political views about the ills of society, war
scenes, and even the dreamlike and
grotesque while still engaging with what was
happening around him.
 As with most etching and other types of
prints, lines are dominant visual
components.
Franciso de Goya, “Porque esconderios?”
(Why hide them?) (1797-99) Etching and
aquatint.
Theodore Gericault, “The Raft of Medusa” (1818-19)

 Lines may not necessarily be explicit or


literally shown. As what many examples
will portray, implied lines may be just
as powerful if not more.
 In “The Raft of Medusa,” the position
and orientation of the bodies that are
aboard the raft are predominantly
diagonal in direction.
 This creates not only movement but
also tension in the scene.
SHAPE AND FORM
a. GEOMETRIC
b. ORGANIC
SHAPE AND FORM
 Shape and form are related to each other in the sense that they
define the space occupied by the object of art.

 SHAPE refers to two (2) dimensions: HEIGHT and WIDTH.

 while FORM refers to three (3) dimensions: HEIGHT, WIDTH,


and DEPTH.
Even if the shapes are part of a bigger picture, each can be identified by breaking the
visual components apart and making distinctions based on what we know and what
we have seen. Two (2) categories can be used as a broad distinction:

GEOMETRIC

 These shapes find origin in


mathematical propositions. As such, its
translation and use are often man-
made.
 Geometric includes shapes such as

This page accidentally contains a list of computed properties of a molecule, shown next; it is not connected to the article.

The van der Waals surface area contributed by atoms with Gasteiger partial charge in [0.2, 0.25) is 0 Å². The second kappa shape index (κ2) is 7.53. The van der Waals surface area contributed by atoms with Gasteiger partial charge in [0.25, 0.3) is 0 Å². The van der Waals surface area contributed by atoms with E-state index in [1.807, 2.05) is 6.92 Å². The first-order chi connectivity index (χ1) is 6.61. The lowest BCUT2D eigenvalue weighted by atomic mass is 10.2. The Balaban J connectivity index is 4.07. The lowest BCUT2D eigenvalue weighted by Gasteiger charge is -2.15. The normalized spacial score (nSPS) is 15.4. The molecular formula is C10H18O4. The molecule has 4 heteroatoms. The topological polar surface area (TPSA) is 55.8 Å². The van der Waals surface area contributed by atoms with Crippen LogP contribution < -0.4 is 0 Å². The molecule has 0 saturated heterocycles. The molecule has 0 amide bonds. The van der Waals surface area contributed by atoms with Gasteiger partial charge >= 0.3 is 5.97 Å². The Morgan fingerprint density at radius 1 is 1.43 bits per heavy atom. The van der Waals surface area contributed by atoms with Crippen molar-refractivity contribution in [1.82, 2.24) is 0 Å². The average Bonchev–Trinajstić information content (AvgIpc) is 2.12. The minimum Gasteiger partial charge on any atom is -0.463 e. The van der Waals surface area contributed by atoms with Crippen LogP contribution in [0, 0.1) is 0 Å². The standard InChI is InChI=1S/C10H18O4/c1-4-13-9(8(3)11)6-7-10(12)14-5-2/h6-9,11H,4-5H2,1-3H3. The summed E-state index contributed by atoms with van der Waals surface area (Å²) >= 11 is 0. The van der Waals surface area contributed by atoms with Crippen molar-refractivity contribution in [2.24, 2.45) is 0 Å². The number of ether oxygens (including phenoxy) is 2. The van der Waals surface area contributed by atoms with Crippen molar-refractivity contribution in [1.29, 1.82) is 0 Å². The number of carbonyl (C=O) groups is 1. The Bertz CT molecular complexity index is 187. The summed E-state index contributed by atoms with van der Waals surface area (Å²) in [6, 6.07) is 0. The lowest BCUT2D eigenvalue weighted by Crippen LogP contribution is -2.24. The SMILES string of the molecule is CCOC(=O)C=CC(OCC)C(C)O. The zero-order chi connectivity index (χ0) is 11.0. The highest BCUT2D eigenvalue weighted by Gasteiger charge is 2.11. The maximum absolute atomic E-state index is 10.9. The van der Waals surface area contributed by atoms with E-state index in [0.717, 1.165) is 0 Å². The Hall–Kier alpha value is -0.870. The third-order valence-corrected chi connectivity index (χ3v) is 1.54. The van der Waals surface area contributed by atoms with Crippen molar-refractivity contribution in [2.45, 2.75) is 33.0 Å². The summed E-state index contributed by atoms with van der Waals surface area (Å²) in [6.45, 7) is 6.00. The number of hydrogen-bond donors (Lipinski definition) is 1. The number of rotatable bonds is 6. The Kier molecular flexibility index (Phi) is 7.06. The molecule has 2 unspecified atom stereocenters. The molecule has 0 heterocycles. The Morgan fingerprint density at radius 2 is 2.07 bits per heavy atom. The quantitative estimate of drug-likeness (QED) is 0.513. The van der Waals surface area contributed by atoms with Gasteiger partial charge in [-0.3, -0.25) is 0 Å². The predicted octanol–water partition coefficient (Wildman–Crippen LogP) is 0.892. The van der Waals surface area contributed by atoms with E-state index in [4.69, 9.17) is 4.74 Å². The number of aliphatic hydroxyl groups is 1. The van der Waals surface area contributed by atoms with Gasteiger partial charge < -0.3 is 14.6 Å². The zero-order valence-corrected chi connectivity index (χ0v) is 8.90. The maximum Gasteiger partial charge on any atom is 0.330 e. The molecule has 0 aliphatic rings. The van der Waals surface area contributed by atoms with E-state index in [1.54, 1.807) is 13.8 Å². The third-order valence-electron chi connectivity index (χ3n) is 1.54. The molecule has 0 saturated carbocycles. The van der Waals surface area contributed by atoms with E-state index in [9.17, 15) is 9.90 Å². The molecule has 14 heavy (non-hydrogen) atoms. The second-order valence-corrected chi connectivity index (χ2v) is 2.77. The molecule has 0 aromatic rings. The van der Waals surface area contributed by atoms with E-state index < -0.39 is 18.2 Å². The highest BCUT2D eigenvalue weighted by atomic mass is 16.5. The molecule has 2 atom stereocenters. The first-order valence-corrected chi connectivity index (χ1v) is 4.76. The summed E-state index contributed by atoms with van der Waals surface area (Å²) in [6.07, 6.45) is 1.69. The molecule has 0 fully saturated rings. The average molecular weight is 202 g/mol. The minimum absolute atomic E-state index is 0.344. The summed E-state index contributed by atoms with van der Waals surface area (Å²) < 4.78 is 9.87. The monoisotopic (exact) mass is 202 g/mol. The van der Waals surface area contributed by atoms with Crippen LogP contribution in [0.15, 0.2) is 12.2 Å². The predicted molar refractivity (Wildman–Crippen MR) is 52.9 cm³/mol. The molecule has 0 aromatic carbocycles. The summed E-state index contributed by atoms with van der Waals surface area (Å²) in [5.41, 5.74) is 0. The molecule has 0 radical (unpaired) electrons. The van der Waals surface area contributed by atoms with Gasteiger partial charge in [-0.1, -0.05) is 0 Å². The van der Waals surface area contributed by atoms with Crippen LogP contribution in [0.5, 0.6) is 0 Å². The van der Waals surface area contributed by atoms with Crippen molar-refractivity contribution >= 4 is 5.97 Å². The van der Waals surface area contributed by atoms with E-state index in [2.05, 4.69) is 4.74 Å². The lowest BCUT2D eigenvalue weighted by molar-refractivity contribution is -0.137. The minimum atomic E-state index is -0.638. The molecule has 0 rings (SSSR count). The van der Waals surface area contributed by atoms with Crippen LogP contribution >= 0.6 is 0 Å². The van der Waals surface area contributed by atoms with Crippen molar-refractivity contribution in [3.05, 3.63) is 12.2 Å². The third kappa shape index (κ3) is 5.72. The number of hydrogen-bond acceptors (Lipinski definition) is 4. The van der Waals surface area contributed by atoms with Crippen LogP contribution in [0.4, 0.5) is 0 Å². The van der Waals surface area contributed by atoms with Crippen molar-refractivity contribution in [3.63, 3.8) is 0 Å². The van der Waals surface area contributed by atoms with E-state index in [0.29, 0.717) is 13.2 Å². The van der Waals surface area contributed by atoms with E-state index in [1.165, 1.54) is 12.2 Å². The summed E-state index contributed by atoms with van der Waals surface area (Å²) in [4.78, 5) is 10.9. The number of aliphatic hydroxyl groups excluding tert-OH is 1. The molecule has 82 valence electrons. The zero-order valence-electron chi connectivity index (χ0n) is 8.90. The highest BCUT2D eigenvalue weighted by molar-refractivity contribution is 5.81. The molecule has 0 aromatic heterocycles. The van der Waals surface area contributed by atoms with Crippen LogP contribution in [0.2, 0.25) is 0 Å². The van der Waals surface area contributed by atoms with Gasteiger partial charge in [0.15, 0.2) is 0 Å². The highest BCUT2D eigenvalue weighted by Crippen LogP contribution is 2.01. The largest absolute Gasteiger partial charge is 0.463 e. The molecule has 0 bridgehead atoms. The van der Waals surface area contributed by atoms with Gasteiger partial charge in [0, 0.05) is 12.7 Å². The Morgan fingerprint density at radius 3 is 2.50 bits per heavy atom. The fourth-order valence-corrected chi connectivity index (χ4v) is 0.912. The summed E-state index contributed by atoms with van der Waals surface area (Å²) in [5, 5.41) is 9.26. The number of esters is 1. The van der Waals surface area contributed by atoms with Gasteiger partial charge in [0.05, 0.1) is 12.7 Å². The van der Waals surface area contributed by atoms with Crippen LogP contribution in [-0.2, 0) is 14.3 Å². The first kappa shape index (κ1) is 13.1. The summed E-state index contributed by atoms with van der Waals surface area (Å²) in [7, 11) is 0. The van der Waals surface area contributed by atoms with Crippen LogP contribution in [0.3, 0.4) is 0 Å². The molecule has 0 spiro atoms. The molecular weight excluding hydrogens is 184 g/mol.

squares, triangles, cubes, circles,
spheres, and cones, among others.
Piet Mondrian, “Composition with Color Planes and Gray Lines 1” Oil on
canvass. Private collection.
ORGANIC

 Organic shapes are those readily


occurring in nature, often irregular and
asymmetrical. The design of the vase is
foliage, a sample of series that made use
of morning glories.

Vase made of favrile glass. (c.a 1913) Gift of Louis Tifanny


Foundation, 1951. The Metropolitan Museum of Art, New York.
Shapes may also be implied. For instance,
Raphael’s famous painting “The Madonna of the
Meadows” depicts three (3) figures: Mary, the
young Jesus (right), and the young John the Baptist
(left). The positions in which the group takes allude
to a triangular shape reinforced by the garb of
Mary.

Raphael, “The Madonna of the Meadows” (1505). Oil on


panel. Kunsthistorisches Museum,Vienna.
SPACE
• Related to shape and form is space. It is usually inferred
from a sense if depth, whether it is real or simulated.
• Real space is three (3) dimensional. Like what was
previously mentioned, sculptures are a perfect example of
artworks that bear this element.
ANNISH KAPOOT, “CLOUD GATE” (2004), LOCATED IN CHICAGO, ILLINOIS
In the middle of AT&T Plaza at the Millennium Park in the Loop Community area in
Chicago, the iconic “Cloud Gate” occupies a considerable space.
However, not all works are sculptures. In two-dimensional artworks, they
may be implied.